Don’t we just love DIYs?
DIYs objects help us have stuff without spending as much as we would when buying off the market or shopping for one. Just like fun DIYs activities, this one can be done by, with, and for your kids.
It’s called a thaumatrope. A popular Victorian toy, a thaumatrope is one of the simplest forms of animation: a toy made up of a disk with different designs on either side that appear to blend into a single image when twirled.
Making a thaumatrope, although you may not believe it is an easy peasy task. However, it is virtually a mess-free process and uses just a few basic art supplies.
My 7 and 9 year olds daughters made a bunch of these – they tried all different combinations, and they stayed busy for almost an hour.
- a cup or a bowl about 3 inches in diameter (to trace)
- White paper, pencils, and markers
- a pair of scissors, tape, and glue(rubber cement or glue stick)
- chopsticks (or any wooden dowel)
This DIY guide is suitable for kids of any age with the help of a grown-up. Nonetheless, children 6 and older can comfortably make this by themselves.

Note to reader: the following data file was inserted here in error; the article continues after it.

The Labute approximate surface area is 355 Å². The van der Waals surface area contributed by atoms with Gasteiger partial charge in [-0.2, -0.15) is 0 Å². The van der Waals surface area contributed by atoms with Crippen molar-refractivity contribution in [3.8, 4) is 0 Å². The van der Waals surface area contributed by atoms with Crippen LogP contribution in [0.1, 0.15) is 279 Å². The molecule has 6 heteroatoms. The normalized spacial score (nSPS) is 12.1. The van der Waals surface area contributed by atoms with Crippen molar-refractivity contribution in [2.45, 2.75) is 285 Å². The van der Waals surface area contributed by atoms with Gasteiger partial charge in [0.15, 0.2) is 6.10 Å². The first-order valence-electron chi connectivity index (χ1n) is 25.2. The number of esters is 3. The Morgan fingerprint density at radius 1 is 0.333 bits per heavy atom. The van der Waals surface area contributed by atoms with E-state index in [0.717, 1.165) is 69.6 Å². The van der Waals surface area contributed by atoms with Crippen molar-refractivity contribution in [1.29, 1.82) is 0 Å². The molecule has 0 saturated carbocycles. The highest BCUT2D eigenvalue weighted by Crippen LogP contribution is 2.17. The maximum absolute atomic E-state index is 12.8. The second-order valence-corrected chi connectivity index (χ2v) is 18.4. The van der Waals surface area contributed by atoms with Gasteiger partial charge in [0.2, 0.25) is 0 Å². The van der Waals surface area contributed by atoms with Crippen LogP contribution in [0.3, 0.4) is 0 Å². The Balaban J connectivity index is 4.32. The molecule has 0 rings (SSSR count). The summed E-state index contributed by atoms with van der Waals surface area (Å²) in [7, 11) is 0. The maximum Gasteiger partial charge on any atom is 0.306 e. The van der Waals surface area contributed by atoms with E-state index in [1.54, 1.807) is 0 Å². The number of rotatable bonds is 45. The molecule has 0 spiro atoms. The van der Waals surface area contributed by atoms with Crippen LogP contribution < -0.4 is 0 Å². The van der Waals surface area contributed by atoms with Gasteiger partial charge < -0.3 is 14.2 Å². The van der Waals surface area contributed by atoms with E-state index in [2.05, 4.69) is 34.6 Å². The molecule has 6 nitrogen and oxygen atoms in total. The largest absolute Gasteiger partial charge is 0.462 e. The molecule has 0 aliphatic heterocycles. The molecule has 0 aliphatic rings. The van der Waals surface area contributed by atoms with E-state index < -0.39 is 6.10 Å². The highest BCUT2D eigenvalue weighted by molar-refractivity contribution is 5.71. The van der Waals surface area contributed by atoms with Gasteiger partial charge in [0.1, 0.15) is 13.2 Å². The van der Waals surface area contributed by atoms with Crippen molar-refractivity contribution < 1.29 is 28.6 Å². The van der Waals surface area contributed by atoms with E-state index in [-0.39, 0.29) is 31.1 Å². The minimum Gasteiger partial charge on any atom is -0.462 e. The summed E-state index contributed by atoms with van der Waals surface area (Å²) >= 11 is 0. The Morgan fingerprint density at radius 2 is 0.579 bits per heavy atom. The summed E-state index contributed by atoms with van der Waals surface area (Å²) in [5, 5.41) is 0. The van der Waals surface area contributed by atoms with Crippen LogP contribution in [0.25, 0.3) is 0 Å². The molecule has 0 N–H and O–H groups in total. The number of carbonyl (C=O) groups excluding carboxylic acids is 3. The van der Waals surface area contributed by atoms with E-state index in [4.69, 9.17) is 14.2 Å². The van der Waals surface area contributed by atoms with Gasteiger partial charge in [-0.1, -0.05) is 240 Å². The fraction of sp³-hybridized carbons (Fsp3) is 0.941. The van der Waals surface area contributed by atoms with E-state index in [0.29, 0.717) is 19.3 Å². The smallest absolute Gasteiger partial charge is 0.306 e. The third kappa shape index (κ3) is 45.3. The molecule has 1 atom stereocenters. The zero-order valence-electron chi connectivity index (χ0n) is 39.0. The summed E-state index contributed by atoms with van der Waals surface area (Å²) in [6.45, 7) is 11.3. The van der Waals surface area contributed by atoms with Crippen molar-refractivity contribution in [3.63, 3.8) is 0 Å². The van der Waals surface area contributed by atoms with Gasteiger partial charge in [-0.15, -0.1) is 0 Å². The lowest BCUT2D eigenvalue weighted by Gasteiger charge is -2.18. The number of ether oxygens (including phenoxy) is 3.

5-10 minutes for each thaumatrope
Using the cup or bowl, trace circles – in pairs – on plain white paper or cardstock. Now, imagine a simple picture and cut it in half in your mind. Draw one part on one circle and the other part on the other circle. Draw them so that they make one complete picture if you lay the circles on top of each other.
Use markers to fill them in; strong colors work best.
Now cut out both circles and tape the chopsticks behind one of the circles. Make sure the chopstick points down from the bottom of the picture. After that, glue the other circle on top.
Press firmly, so they stick together. Again, rubber cement is the best choice when working with paper – so brush both pieces of paper with a thin layer, let them dry then attach them. Glue sticks also work fine for this step.
Now give your masterpiece a spin. Hold the chopsticks between your palms and rub them back and forth very fast. Tada! The two images become one!
For more fun DIYs challenges, visit Curious Jane, founded by contributor Samantha Razook Murphy, for project-based after-school programs and summer camps revolving around creativity in the arts ad sciences.
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POSTED IN: KID DIY. TAGGED: EASY CRAFTS, EASY KID CRAFTS, INDOOR ACTIVITIES, KIDS’ CRAFTS, KIDS’ DIY